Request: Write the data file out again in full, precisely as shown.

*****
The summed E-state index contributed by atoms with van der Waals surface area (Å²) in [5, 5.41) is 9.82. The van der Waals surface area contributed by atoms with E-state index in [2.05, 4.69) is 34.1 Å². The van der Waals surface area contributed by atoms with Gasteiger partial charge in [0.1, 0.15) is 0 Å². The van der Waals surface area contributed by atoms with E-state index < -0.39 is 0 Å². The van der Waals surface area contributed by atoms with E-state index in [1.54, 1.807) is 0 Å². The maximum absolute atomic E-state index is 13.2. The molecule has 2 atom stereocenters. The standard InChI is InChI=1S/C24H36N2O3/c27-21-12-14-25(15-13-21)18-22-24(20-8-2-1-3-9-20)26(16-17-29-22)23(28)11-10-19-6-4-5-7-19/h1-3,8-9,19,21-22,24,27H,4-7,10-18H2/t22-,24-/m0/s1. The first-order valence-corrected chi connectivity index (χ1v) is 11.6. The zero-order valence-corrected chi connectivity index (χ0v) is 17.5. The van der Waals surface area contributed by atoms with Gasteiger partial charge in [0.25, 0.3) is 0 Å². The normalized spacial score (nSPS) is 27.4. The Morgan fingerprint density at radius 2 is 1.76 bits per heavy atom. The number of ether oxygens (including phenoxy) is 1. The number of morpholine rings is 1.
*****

The summed E-state index contributed by atoms with van der Waals surface area (Å²) in [5, 5.41) is 9.82. The van der Waals surface area contributed by atoms with E-state index in [2.05, 4.69) is 34.1 Å². The van der Waals surface area contributed by atoms with Gasteiger partial charge in [0.1, 0.15) is 0 Å². The van der Waals surface area contributed by atoms with E-state index < -0.39 is 0 Å². The van der Waals surface area contributed by atoms with E-state index in [1.54, 1.807) is 0 Å². The maximum absolute atomic E-state index is 13.2. The molecule has 2 atom stereocenters. The standard InChI is InChI=1S/C24H36N2O3/c27-21-12-14-25(15-13-21)18-22-24(20-8-2-1-3-9-20)26(16-17-29-22)23(28)11-10-19-6-4-5-7-19/h1-3,8-9,19,21-22,24,27H,4-7,10-18H2/t22-,24-/m0/s1. The first-order valence-corrected chi connectivity index (χ1v) is 11.6. The zero-order valence-corrected chi connectivity index (χ0v) is 17.5. The van der Waals surface area contributed by atoms with Gasteiger partial charge in [0.25, 0.3) is 0 Å². The normalized spacial score (nSPS) is 27.4. The Morgan fingerprint density at radius 2 is 1.76 bits per heavy atom. The number of ether oxygens (including phenoxy) is 1. The number of morpholine rings is 1.